Our latest survey finds customer satisfaction with power companies has stalled.
Had a sales rep from a power company phone or knock on your door enticing you to switch retailers? If the answer’s no, you’re likely to be in a minority. Nearly two-thirds of respondents in our latest survey said they’d been contacted by a sales rep in the past 12 months.
A third of respondents had been approached two to three times. An unlucky 10 percent said a rep had turned up on at least four occasions in the past year.
But the persistent sales patter doesn’t appear to be doing anything to improve customer satisfaction in the industry.
Overall performance ratings stalled this year. 73 percent of the 8389 members who participated in our annual survey rated company performance as “good” or “very good”, the same proportion as in 2014. Performance has dropped since 2012 when ratings reached 78 percent.
Become a paying Consumer member to find out which companies rated best for satisfaction.
Two new entrants appear in this year’s survey: Flick Electric and Grey Power Electricity. Become a paying Consumer member to find out what their customers thought.
On several performance measures in our survey, all power companies scored reasonably well.
The majority of respondents were satisfied their bills were easy to understand (81 percent). Most (91 percent) were also satisfied there were convenient payment methods available.
Just over three-quarters (76 percent) were satisfied with the information they got about their power usage.
But ratings dropped for other measures.
Only 56 percent were satisfied their retailer’s pricing plans were easy to understand. 53 percent were satisfied the company helped them select the best plan for their energy use and 51 percent were satisfied their contract was fair.
Just 48 percent thought their retailer was delivering value for money.
Electricity prices rose 3.6 percent in the year to March. Survey results show the cost of power was a cause of concern for many.
50 percent of respondents were “a bit concerned” and 26 percent were “very concerned” about the cost of energy their household used.
Just over half (58 percent) were spending more than $150 a month on power. 57 percent agreed they could heat their home comfortably but felt they paid too much. A third said they’d cut back on heating because of the cost.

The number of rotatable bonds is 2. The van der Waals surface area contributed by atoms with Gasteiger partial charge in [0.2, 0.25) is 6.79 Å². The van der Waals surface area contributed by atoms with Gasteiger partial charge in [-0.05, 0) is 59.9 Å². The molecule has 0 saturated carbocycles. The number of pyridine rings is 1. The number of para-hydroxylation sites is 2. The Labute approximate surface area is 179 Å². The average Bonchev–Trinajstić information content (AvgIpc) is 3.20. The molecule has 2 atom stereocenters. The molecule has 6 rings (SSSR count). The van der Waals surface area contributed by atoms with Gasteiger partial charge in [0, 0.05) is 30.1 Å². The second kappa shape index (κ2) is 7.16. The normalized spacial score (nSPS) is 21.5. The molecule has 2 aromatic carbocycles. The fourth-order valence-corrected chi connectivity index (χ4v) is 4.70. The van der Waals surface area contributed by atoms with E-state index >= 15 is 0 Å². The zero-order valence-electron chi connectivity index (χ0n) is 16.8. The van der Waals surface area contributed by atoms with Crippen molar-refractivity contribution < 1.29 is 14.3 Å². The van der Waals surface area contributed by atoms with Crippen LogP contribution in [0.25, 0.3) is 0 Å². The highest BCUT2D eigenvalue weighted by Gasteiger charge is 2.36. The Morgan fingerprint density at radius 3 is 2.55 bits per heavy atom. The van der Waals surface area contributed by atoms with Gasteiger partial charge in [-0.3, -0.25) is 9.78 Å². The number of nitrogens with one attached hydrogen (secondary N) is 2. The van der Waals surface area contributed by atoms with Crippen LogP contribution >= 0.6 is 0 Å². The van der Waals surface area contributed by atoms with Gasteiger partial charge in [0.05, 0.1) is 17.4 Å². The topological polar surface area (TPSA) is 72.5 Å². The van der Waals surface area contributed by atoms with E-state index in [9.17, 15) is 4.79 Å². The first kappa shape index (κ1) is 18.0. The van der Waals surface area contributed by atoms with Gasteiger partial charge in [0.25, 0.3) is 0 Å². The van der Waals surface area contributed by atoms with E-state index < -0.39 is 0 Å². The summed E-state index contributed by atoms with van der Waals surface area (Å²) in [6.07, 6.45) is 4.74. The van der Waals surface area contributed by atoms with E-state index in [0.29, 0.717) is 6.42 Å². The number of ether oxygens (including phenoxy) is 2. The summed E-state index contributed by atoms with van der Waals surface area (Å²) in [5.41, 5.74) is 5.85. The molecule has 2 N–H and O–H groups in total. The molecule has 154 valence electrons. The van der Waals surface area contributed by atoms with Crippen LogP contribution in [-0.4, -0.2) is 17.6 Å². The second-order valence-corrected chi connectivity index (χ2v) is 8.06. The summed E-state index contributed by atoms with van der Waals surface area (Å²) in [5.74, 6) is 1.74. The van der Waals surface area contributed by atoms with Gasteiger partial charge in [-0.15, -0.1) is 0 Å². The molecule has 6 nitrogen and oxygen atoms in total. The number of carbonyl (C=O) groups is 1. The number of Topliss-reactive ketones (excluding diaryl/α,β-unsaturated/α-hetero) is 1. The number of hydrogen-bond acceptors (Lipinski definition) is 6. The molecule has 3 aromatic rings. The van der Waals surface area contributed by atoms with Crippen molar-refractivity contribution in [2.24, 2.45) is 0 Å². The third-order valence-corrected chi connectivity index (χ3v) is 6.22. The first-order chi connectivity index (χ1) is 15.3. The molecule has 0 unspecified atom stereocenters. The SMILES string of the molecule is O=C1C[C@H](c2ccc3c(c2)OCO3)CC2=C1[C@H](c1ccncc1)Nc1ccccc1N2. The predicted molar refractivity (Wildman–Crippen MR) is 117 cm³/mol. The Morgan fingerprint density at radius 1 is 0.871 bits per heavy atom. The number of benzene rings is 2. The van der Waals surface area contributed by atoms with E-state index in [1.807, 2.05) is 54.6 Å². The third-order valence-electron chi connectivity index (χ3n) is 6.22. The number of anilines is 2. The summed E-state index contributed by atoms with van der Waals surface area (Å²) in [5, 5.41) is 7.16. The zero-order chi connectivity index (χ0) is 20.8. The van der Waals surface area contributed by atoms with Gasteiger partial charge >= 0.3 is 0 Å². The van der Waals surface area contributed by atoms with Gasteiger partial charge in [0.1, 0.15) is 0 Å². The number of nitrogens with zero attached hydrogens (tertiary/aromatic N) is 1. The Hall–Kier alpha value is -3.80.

Similar to our 2014 results, 64 percent agreed it paid to shop around as some companies offered better deals. However, just 15 percent agreed companies charged households fairly and competition kept charges competitive.
Only 5 percent agreed companies had their customers’ best interests at heart.
Sales reps may have been busy hitting the phones and pounding the pavement looking for new customers. But the proportion of respondents who switched retailers hadn’t increased.
14 percent said they’d switched in the past year, compared with 15 percent in 2014.
Just 6 percent of respondents switched after being contacted by a sales rep. The majority did their own research online – for example, by using our Powerswitch website – or rang retailers to compare prices.
Several respondents commented they’d planned to switch but their existing retailer offered them a discount to stay.
These deals were a cause of frustration for some. “We were approached by another company. We very nearly switched but decided to talk to [our existing retailer] first. Only then did they offer discounts. We were really hacked off but decided to stay because after the discounts the switch wasn't really worth it, [we] had some reservations about the other company and switching was a lot of hassle,” one said.
Asked about propensity to switch, just 13 percent said they were “likely” or “very likely” to switch in the next 12 months. People who were high users or more concerned about the price they paid for power were more likely to indicate an intention to switch.
Our survey took place in May 2015: 8389 Consumer members participated. The survey asked members to rate their satisfaction with their energy provider (electricity or gas). The majority of respondents who had reticulated gas had the same provider for electricity.